Updated May 29, 2020 - 9:23 am
A $500,000 grant awarded Thursday to SafeNest will fund a 24-hour expansion of Project Safe 417, a joint program with Las Vegas police designed to reduce domestic violence killings.
The award from Nevada Women’s Philanthropy comes at a time when calls to SafeNest’s 24-hour hotline have skyrocketed amid the COVID-19 pandemic.
During the first week of Nevada’s initial emergence from the coronavirus-triggered shutdown, calls from domestic violence victims seeking resources jumped 70 percent. And Clark County Sheriff Joe Lombardo also has said that domestic violence calls jumped by at least 13 percent during the pandemic-triggered shutdown, which left many victims trapped at home with their abusers for nearly two months.
“We are honored to partner with SafeNest and are proud of their accomplishments today,” Sara Costello, president of the philanthropy organization, said during a virtual news conference Thursday. “We are especially proud of their collaboration with the Las Vegas Metropolitan Police Department in delivering this project.”
Project Safe 417, which was launched in December 2017, was one of the first programs of its kind in the nation to pair officers with advocates to counsel victims in the crucial moments after a crisis. The program — named for the Las Vegas police code for domestic violence — was first piloted in Metro’s northwest area command before its valleywide expansion in February.
But with a small team of just 17 advocates, the expansion into other parts of the valley was limited to a 5 p.m.-3 a.m. daily window.
Now, with the support of the grant and Nevada Women’s Philanthropy, SafeNest CEO Liz Ortenburger hopes to move to 24/7 coverage by March next year.
“Project Safe 417 is about saving lives. So often, victims of domestic violence are left on the scene of a 911 call with few resources to reach out to,” she said Thursday. “We know overwhelmingly that women and men who are victims of domestic violence that are escalating toward homicides do not reach out to agencies like ours out of fear, so when we can respond, alongside Metro to the scene, we are connecting them with life-saving resources.”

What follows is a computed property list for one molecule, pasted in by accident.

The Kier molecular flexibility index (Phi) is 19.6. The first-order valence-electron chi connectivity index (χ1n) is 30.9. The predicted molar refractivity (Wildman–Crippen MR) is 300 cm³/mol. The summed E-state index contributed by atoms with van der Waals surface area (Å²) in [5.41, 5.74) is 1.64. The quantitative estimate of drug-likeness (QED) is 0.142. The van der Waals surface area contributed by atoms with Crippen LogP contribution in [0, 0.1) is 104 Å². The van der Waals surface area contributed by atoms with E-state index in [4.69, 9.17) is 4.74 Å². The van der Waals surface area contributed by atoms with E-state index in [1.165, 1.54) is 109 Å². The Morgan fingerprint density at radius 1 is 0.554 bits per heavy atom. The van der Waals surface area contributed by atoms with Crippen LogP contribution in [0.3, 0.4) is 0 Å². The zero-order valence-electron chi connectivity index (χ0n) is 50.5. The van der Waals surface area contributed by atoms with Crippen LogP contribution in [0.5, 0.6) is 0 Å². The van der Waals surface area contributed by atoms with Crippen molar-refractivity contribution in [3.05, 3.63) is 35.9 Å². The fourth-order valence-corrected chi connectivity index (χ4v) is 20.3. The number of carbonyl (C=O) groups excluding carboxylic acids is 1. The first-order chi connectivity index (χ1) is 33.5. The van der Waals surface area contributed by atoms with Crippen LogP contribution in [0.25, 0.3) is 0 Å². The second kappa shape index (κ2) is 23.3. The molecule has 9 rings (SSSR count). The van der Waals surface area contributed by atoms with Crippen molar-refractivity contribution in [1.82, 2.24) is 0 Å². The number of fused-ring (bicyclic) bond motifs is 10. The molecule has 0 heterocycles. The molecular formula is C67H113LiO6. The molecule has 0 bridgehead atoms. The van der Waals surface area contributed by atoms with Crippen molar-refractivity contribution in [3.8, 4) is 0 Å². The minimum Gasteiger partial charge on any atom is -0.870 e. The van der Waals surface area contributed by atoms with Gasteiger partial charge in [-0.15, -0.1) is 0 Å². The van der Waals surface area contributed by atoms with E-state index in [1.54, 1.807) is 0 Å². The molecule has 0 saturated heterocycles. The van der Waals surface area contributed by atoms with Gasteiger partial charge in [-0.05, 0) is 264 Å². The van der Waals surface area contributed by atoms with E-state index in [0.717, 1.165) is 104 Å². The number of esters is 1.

To get to 24-hour coverage, SafeNest will need to add three staff advocates and 200 to 500 volunteers to its existing team of advocates, according to Ortenburger.
In addition to the $500,000 investment, Nevada Women’s Philanthropy will work with SafeNest for the next three years to monitor the project’s success. During that time frame, SafeNest expects to serve more than 10,000 people through Project Safe 417.
The philanthropy group received 25 applications this year for its $500,000 grant — the largest sum awarded since 2005 when the organization was established. Three Square, a Las Vegas-based food bank, was a finalist.
To learn more about the grant or how to become a member of Nevada Women’s Philanthropy, visit www.nevadawomensphilanthropy.org. Information about becoming a SafeNest volunteer can be found at www.safenest.org/volunteer.